A Do-it-Yourself Clay Mask
Applying a clay mask to the face once a week can help remove excess oil, ‘calm’ your face, and reduce the appearance of pore size. Kaolin clay (or China clay) contains kaolin which is great at absorbing oil and soothing the skin. It deep cleans the pores and boosts the renewal of cells in the skin.
Another good choice is Bentonite clay. It has wonderful absorbing and toning properties. Bentonite clay will clean and open clogged pores, preventing abscesses and skin blemishes.
Foods rich in Vitamin A have been shown to actually lower oil production in the skin. So reach for some sweet potatoes, carrots and dark leafy green vegetables. Add in some fish and tropical fruits, and your skin will get a great healthy boost.
Foods you should cut back on are cocktails (no more than one drink a night) and spicy foods (limit to once a week). They work against your skin, as they dilate the blood vessels and cause you to perspire.
Some More Good Ideas for Coping with Oily Skin
Don’t use too many products. Seek out products that combine the benefits you are looking for. For example use a moisturizer or serum that contains SPF so you won’t need to add sunscreen. Likewise, going for cosmetics that are mattifying may help you eliminate the primer step and still keep the shininess at bay.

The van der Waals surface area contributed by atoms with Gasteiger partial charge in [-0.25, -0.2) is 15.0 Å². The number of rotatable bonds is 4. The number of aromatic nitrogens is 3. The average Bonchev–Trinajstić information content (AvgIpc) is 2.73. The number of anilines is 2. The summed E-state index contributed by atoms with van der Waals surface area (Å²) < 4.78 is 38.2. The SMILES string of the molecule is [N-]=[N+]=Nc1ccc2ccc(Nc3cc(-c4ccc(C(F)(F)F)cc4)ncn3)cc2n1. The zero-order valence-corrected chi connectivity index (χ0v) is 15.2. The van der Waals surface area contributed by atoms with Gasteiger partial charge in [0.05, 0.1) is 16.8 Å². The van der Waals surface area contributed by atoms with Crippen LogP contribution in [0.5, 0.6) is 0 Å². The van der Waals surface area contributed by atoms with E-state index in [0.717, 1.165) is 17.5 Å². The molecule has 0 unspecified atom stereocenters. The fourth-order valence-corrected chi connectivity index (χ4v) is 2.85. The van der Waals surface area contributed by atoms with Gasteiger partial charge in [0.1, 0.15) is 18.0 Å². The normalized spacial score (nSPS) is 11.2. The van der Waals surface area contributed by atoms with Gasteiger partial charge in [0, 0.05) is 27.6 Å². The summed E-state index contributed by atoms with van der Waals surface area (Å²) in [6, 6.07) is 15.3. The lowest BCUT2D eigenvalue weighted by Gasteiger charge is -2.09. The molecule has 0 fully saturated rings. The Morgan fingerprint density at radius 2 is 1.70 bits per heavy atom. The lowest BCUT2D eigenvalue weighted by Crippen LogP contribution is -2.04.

Use a toner morning and evening to help balance out the skin. Just insure that that it is alcohol free, as this might lead to irritated, drying skin.
Blotting paper and powders are great as a quick and handy way to remove excess oil. Go lightly with the blotting paper, however. Some skin care professional feel they may cause you to press dirt and oil further into pores, doing more harm than good.
It is always good advice to talk to your dermatologist if you are having any unresolved concerns.
So, here’s to hoping you have many shine free days, filled instead with the confidence of healthy radiant skin.